Once again, this year I was able to teach Truman Capote’s “A Christmas Memory” as a mentor text for my students to write their own winter narratives. The full lesson plan is available on Moving Writers. I am sharing one of my own Christmas Memories here. The assignment encourages my students to use both their written and literal voice, so you can listen to my recording of this post by using the above audio player.
Christmas morning always began with my sister and I in brand new Christmas pajamas, unwrapped the night before, waiting to come down the hall until Mama and Daddy were both ready. Rachel’s hair would be a tangled wild mess and she would nervously ring her hands as she approached her spread of Christmas gifts. Our gifts were always displayed under the tree—never wrapped— and it would only take a glance to figure out which side was hers and which was mine. I would have 90210 pajamas, a crimp iron, and a keyboard, while Rachel gazed at hockey equipment and roller blades.
Once we began to explore our gifts, and Daddy would search for a screwdriver and batteries for various presents, the doorbell would ring. Papa. Ours was a house that did not get a lot of doorbell-ringing-front-door-traffic. Most people just knew to come in through the garage into the kitchen. Papa would ring the doorbell once a year, (years later, this would be the sound that I would most miss on Christmas mornings when Alzheimer’s dissolved his memory, so he could only recall scraps of his own childhood). He would make his way to our house after visiting Jordan and Caitlin at the top of the driveway and admiring their Transformers and baby dolls.
In his button down plaid shirt, work jeans, and cap, he would tease us about all of our gifts when we should have just gotten a bundle of switches. And then announce that we should “come on down to the house.”
As we arrived, Nanny would be busying around her kitchen stirring a milky oyster stew. Her deft fingers would flour and fry oysters that were a family tradition passed down from Papa’s side. She was what we would call a soft grandma who provided cushy hugs with plump upper arms from her 5’3” frame. We would cram into the eat-in kitchen with an extra card table snuggled in beside the buffet against the wall. The entire surface of the buffet was covered in a Dickens Christmas village that she enjoyed so much (and I am sure was such a pain to box up and haul to the attic space) that she just removed the fake cotton snow and left the village up all year.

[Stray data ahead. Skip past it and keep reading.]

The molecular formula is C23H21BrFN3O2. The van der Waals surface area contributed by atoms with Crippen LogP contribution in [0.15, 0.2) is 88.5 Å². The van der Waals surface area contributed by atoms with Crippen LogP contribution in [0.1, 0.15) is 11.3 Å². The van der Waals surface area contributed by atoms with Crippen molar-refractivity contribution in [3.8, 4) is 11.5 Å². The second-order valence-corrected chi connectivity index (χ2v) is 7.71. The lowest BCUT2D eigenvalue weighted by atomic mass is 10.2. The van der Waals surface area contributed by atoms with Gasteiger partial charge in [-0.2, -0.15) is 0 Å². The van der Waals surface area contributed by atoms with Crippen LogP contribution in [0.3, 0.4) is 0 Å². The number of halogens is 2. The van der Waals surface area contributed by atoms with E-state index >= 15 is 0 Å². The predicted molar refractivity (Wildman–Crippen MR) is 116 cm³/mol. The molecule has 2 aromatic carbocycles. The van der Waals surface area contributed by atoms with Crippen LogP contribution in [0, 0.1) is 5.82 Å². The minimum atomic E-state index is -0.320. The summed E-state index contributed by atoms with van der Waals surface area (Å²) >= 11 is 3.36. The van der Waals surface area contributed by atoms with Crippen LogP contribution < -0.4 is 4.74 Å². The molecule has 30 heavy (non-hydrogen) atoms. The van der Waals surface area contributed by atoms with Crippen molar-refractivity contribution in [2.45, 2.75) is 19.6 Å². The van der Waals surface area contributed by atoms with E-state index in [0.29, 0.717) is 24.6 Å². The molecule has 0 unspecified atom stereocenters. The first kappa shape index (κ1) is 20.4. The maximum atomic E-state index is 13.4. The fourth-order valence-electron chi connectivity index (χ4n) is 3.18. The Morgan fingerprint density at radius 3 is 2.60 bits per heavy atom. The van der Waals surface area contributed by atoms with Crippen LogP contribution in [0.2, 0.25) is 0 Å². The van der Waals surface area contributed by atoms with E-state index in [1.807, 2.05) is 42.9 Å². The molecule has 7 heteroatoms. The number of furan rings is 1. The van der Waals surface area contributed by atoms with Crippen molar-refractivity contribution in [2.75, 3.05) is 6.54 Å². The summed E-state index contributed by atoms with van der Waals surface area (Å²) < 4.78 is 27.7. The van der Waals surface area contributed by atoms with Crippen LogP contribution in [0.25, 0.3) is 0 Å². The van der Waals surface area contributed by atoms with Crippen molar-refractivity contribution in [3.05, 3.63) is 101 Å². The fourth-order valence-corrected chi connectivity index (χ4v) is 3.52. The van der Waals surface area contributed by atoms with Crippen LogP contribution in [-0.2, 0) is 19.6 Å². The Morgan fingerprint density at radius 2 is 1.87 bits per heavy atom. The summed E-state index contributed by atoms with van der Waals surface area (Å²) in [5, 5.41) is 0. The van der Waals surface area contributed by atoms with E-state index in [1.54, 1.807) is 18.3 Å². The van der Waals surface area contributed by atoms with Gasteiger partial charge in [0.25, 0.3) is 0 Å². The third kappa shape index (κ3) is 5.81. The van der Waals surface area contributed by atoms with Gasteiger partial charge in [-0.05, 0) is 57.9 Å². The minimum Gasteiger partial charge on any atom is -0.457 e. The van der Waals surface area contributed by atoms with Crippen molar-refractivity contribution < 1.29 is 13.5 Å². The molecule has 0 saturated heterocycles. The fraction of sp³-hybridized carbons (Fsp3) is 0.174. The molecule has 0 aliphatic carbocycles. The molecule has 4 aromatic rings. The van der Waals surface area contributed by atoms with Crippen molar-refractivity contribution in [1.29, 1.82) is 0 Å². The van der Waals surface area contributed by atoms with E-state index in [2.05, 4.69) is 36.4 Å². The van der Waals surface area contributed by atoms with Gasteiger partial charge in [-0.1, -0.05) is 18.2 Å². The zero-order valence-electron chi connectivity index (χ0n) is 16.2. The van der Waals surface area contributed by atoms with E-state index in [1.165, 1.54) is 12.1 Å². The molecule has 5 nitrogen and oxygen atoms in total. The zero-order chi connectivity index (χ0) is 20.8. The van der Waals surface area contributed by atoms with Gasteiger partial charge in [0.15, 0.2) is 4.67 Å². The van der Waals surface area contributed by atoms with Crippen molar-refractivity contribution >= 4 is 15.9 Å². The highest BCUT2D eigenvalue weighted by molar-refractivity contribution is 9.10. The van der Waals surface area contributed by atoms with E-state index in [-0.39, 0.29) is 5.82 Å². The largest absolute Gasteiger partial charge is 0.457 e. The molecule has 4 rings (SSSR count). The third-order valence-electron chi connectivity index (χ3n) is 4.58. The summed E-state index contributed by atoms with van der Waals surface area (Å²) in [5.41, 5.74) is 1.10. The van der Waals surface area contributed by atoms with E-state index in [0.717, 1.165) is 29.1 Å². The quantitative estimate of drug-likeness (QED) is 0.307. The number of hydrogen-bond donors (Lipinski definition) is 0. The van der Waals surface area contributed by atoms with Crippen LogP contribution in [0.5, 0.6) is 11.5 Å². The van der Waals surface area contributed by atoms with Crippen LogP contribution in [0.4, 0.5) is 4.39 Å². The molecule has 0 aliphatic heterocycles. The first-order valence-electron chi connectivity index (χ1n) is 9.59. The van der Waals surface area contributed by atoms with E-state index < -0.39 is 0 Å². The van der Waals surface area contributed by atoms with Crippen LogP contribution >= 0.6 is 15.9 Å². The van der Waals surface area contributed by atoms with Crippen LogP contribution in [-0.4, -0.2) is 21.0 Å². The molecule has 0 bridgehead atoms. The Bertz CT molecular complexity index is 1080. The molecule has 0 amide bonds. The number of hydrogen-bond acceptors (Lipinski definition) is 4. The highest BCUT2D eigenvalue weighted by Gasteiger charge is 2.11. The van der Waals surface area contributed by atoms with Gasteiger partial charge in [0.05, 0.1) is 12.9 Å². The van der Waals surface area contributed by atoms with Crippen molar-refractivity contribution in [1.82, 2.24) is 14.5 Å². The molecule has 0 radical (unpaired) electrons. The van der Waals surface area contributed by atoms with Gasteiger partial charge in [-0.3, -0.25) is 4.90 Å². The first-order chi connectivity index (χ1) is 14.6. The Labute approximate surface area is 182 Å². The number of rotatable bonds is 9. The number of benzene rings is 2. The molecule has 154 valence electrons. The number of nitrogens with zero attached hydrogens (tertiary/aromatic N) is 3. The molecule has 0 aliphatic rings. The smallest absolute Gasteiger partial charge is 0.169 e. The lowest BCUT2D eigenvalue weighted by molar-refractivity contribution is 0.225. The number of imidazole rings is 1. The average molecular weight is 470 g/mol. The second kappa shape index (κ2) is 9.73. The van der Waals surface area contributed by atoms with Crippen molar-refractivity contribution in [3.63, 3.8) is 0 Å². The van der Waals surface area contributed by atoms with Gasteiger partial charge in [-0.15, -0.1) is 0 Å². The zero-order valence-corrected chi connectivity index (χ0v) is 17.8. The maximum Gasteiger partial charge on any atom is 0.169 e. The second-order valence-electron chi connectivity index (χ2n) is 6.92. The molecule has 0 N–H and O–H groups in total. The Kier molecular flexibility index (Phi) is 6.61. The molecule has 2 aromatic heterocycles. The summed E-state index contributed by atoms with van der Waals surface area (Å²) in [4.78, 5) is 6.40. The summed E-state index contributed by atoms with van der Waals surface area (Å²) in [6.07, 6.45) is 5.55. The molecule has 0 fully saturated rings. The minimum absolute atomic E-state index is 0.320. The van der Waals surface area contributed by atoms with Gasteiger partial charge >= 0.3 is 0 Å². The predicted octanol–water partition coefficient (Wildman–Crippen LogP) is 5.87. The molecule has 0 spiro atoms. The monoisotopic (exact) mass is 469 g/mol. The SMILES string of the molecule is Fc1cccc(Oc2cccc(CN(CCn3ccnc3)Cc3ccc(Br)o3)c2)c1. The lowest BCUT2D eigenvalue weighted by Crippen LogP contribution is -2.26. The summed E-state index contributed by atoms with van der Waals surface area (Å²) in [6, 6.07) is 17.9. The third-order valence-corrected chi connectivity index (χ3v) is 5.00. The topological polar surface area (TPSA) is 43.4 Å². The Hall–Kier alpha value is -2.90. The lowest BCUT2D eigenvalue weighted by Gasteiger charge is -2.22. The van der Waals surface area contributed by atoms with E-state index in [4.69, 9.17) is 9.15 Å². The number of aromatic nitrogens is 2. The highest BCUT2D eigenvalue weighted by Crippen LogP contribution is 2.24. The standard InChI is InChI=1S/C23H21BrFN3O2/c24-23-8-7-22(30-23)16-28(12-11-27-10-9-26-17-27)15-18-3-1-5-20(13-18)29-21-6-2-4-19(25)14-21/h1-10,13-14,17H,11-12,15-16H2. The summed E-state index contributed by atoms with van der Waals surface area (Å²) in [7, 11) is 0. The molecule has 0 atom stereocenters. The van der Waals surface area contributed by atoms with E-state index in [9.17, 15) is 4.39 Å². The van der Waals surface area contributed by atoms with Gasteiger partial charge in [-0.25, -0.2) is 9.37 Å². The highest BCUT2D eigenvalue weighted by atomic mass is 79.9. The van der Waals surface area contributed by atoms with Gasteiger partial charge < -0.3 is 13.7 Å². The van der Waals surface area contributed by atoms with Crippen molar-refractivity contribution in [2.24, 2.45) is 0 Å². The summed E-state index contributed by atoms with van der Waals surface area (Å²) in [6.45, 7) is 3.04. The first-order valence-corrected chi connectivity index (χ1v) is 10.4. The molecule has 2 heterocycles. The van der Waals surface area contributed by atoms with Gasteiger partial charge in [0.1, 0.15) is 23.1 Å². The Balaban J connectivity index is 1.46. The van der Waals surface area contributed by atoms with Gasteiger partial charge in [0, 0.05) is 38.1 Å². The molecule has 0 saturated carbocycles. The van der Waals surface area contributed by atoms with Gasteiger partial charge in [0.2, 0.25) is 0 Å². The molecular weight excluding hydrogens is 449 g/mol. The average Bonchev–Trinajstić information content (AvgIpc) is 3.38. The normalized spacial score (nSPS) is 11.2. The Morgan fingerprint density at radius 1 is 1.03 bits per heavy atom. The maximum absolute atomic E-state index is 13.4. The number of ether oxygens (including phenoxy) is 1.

The breakfast would be enormous including (but, certainly, not limited to) the traditional oysters, biscuits and gravy, eggs, and homemade jelly. A new jar would be sent for down the uneven steps, past the naked light bulb, and beside the enormous stockpile of wood.
After breakfast, we would follow the sloping floor to the front living room that housed the Christmas tree and other breakable items. This was the room that we never went into, mainly because it was never heated. On Christmas morning, it would still have a vaguely icy chill but was quickly heated up by Papa’s blazing wood stove in the basement. A few years later, I would sit in that room with friends who came to pay their condolences after Nanny’s sudden stroke. Despite the August temperatures, the room still felt cold, but it was because she was no longer there.
My dad and uncle would jockey for positions to place their enormous camcorders on tripods in the corners of the room to record the ripping open of gifts, smiles, thank yous, and laughter. As presents were handed out, Nanny’s would slowly pile up by her chair while she made sure that everyone had all of their gifts from her and Papa.
Papa would use his pocket knife to “peek” into his presents—handkerchiefs, new crew neck white under shirts, peanut brittle—and barely even look at them. He didn’t want to mess up the good paper. One year Papa finally came through on his promise to get us all switches after years of promising, bundled carefully with a red ribbon. He loved to fret us.
I suppose I thought these traditions would last forever, but of course they didn’t as Nanny passed on and then Papa. We still have oysters on the same Christmas dishes. We still crowd together, but not as tightly in my aunt’s roomier kitchen. As we have gained spouses and children to fill up the seats, we have three missing faces around the tree and table—Nanny, Papa, and Jordan—who can never be replaced, but can always be remembered.